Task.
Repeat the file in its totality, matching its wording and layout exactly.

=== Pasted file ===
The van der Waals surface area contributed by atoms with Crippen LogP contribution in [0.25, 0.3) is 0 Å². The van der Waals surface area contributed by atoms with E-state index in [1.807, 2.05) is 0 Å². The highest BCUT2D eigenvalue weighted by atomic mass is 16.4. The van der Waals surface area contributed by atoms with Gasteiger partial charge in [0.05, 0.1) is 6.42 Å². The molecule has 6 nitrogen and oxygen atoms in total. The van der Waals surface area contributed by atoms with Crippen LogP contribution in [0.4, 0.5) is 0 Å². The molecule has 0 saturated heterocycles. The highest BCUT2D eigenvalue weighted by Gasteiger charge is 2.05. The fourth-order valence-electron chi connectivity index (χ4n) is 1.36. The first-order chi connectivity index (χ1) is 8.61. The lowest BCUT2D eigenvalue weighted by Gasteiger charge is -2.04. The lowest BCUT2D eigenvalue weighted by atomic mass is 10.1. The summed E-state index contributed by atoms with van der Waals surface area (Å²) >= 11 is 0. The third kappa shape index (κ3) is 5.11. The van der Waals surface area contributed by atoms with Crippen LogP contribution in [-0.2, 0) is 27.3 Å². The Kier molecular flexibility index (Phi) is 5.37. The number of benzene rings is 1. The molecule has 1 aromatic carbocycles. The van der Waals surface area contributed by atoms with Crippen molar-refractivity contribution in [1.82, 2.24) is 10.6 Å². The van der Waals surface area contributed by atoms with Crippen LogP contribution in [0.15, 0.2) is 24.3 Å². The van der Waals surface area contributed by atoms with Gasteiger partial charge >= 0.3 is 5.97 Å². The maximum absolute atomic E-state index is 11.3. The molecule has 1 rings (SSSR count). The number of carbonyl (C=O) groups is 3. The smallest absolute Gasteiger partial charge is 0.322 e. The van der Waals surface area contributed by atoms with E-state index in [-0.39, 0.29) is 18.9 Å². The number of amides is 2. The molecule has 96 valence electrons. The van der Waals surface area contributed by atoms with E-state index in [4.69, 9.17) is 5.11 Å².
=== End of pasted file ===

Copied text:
The van der Waals surface area contributed by atoms with Crippen LogP contribution in [0.25, 0.3) is 0 Å². The van der Waals surface area contributed by atoms with E-state index in [1.807, 2.05) is 0 Å². The highest BCUT2D eigenvalue weighted by atomic mass is 16.4. The van der Waals surface area contributed by atoms with Gasteiger partial charge in [0.05, 0.1) is 6.42 Å². The molecule has 6 nitrogen and oxygen atoms in total. The van der Waals surface area contributed by atoms with Crippen LogP contribution in [0.4, 0.5) is 0 Å². The molecule has 0 saturated heterocycles. The highest BCUT2D eigenvalue weighted by Gasteiger charge is 2.05. The fourth-order valence-electron chi connectivity index (χ4n) is 1.36. The first-order chi connectivity index (χ1) is 8.61. The lowest BCUT2D eigenvalue weighted by Gasteiger charge is -2.04. The lowest BCUT2D eigenvalue weighted by atomic mass is 10.1. The summed E-state index contributed by atoms with van der Waals surface area (Å²) >= 11 is 0. The third kappa shape index (κ3) is 5.11. The van der Waals surface area contributed by atoms with Crippen LogP contribution in [-0.2, 0) is 27.3 Å². The Kier molecular flexibility index (Phi) is 5.37. The number of benzene rings is 1. The molecule has 1 aromatic carbocycles. The van der Waals surface area contributed by atoms with Crippen molar-refractivity contribution in [1.82, 2.24) is 10.6 Å². The van der Waals surface area contributed by atoms with Crippen LogP contribution in [0.15, 0.2) is 24.3 Å². The van der Waals surface area contributed by atoms with Gasteiger partial charge >= 0.3 is 5.97 Å². The maximum absolute atomic E-state index is 11.3. The molecule has 1 rings (SSSR count). The number of carbonyl (C=O) groups is 3. The smallest absolute Gasteiger partial charge is 0.322 e. The van der Waals surface area contributed by atoms with E-state index in [-0.39, 0.29) is 18.9 Å². The number of amides is 2. The molecule has 96 valence electrons. The van der Waals surface area contributed by atoms with E-state index in [4.69, 9.17) is 5.11 Å².